This beautiful 1930s home in the historic Willo District of Phoenix had tons of charm but a neglected front yard. In close concert with the owners I came up with some ideas for the landscaping that would be in harmony with the style of the home while bringing it gracefully into a new era.
California Pepper trees, Giant Bird of Paradise and Fortnight Lilies added texture and visual interest while paver stones replaced the austerity of big slabs of broken concrete. A low stone wall reminiscent of old Europe now runs from one side of the property to the other providing a necessary division between lawn and flower beds.
The stone work on this project was critical in terms of what I was trying to accomplish. I needed the curves to be just right and for everything to come together at the point shown below in such a way that there was no abruptness to it. This is the highly visible starting point for the low stone wall that sweeps from one side of the front yard to the other.
I chose a reddish brown stone with moss on it for this wall in order to get more of an old world look. The stones are cemented into place but the cement is backset so that it doesn't show, giving us the feel of a traditional Italian stacked stone wall.
I hired stone masons to install the wall but still did a lot of finishing work and the choosing of stones for the top layer myself. I drew the curves out on the ground with a stick, my foot and some spray paint rather than laying it out on paper. And then I watched carefully throughout the installation and made modifications to the curves as we went.
Simple paver stones were chosen for the driveway pads, the sidewalk and the patio so that there would be as little attention drawn to them as possible. It's clean, it's classic in its look and it has a nice simplicity to it.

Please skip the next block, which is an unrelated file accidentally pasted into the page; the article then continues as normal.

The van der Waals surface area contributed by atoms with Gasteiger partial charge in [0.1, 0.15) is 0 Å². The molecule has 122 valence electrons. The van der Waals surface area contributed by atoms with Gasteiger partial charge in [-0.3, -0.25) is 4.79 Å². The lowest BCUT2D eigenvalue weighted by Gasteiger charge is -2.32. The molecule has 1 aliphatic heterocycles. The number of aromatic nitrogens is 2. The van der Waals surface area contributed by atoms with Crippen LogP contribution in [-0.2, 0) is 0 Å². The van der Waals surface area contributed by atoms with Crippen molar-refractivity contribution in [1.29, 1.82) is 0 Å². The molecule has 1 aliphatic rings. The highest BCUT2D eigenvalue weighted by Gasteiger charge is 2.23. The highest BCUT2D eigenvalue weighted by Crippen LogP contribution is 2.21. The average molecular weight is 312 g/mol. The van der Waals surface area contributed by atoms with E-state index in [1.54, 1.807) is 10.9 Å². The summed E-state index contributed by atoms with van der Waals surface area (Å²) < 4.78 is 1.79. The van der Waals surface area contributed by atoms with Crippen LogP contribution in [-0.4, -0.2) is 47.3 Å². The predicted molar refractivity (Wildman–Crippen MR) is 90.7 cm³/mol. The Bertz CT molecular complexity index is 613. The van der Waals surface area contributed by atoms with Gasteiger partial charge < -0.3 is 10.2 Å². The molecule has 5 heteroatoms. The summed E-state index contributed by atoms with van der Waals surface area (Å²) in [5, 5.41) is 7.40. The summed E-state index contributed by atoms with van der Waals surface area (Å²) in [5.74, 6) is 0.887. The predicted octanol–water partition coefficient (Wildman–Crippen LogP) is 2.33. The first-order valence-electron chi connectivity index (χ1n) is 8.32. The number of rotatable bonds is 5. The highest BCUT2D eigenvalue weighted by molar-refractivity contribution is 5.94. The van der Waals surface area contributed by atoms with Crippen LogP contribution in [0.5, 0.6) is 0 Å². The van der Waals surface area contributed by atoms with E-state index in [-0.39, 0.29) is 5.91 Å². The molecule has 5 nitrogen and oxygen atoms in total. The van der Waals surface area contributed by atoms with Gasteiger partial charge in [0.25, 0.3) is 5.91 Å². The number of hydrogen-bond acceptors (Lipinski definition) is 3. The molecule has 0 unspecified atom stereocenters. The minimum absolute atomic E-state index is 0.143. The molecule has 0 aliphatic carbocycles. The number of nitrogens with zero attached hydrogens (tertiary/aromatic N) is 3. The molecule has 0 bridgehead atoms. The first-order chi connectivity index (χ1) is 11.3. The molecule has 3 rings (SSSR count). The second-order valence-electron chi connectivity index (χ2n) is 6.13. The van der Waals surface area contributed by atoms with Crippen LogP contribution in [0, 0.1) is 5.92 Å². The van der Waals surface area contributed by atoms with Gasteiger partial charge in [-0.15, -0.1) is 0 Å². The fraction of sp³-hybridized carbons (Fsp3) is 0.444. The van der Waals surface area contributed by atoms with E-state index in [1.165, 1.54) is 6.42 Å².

At the point where the stone wall met the front sidewalk I chose to dip down with the wall and inset the stones into the sidewalk and thus keep the curve of the wall going to the other side where it would rise up again and resume its normal height.
As the stone wall continued its journey across the front yard it also created a beautifully rounded bed under the orchid tree that I filled with agapanthus, calla lilies, statice and pittosporum.
None of this project was drawn out on paper. The ideas came as a result of listening carefully to my clients and then explaining to them as accurately as I could what it was I was seeing happening in my mind's eye. It's an unconventional approach to designing gardens but it works well for a lot of people.
I don't see gardens flat on a piece of paper or plants and trees as squiggly little outlines. When I'm standing in somebody's yard I see the garden all around me as if it'd been there for decades all grown up and doing what gardens do. The challenge is then explaining to my clients what I'm seeing and hoping they trust me enough to go with it.
For me this is a more natural, organic way to create gardens. Things can and do change as projects progress but those changes generally mean a more beautiful garden than if we'd been bound to a plan drawn in a computer and printed out on a piece of paper.
One of the things my clients wanted most to see happen with this project was the creation of a small patio area where they could put out chairs and visit with their neighbors from their front yard, which is a popular tradition in the Willo District. The mature Jacaranda tree forms a nice canopy over the area and I added a California Pepper to create a little more intimacy and softness.